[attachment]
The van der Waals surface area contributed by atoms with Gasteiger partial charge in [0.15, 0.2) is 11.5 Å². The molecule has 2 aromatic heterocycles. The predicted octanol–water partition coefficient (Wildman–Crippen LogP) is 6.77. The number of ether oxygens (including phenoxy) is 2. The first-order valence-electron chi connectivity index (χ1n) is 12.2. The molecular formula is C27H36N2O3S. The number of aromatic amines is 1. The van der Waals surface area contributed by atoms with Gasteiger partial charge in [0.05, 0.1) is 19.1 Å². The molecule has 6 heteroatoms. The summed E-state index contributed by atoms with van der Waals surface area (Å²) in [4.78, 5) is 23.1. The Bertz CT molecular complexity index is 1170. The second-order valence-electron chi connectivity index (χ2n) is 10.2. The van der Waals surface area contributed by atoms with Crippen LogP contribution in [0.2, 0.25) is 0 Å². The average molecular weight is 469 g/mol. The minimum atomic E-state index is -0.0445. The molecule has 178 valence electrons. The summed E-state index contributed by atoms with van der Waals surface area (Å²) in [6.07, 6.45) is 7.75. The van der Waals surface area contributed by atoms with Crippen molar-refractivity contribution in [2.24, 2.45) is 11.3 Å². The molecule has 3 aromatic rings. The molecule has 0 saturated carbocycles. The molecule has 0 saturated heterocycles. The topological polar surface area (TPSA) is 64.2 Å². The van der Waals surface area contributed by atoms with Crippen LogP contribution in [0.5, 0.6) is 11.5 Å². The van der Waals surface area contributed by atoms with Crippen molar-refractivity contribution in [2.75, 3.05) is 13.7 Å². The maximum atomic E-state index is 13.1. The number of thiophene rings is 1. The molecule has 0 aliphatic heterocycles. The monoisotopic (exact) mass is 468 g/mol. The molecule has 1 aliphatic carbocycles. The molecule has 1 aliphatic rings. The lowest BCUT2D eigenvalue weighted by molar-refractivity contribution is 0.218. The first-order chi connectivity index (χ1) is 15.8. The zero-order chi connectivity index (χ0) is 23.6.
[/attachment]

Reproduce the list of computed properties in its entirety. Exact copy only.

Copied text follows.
The van der Waals surface area contributed by atoms with Gasteiger partial charge in [0.15, 0.2) is 11.5 Å². The molecule has 2 aromatic heterocycles. The predicted octanol–water partition coefficient (Wildman–Crippen LogP) is 6.77. The number of ether oxygens (including phenoxy) is 2. The first-order valence-electron chi connectivity index (χ1n) is 12.2. The molecular formula is C27H36N2O3S. The number of aromatic amines is 1. The van der Waals surface area contributed by atoms with Gasteiger partial charge in [0.05, 0.1) is 19.1 Å². The molecule has 6 heteroatoms. The summed E-state index contributed by atoms with van der Waals surface area (Å²) in [4.78, 5) is 23.1. The Bertz CT molecular complexity index is 1170. The second-order valence-electron chi connectivity index (χ2n) is 10.2. The van der Waals surface area contributed by atoms with Crippen LogP contribution in [0.2, 0.25) is 0 Å². The average molecular weight is 469 g/mol. The minimum atomic E-state index is -0.0445. The molecule has 178 valence electrons. The summed E-state index contributed by atoms with van der Waals surface area (Å²) in [6.07, 6.45) is 7.75. The van der Waals surface area contributed by atoms with Crippen molar-refractivity contribution in [2.24, 2.45) is 11.3 Å². The molecule has 3 aromatic rings. The molecule has 0 saturated carbocycles. The molecule has 0 saturated heterocycles. The topological polar surface area (TPSA) is 64.2 Å². The van der Waals surface area contributed by atoms with Crippen LogP contribution in [0.5, 0.6) is 11.5 Å². The van der Waals surface area contributed by atoms with Crippen molar-refractivity contribution in [2.75, 3.05) is 13.7 Å². The maximum atomic E-state index is 13.1. The number of thiophene rings is 1. The molecule has 0 aliphatic heterocycles. The monoisotopic (exact) mass is 468 g/mol. The molecule has 1 aliphatic carbocycles. The molecule has 1 aliphatic rings. The lowest BCUT2D eigenvalue weighted by molar-refractivity contribution is 0.218. The first-order chi connectivity index (χ1) is 15.8. The zero-order chi connectivity index (χ0) is 23.6.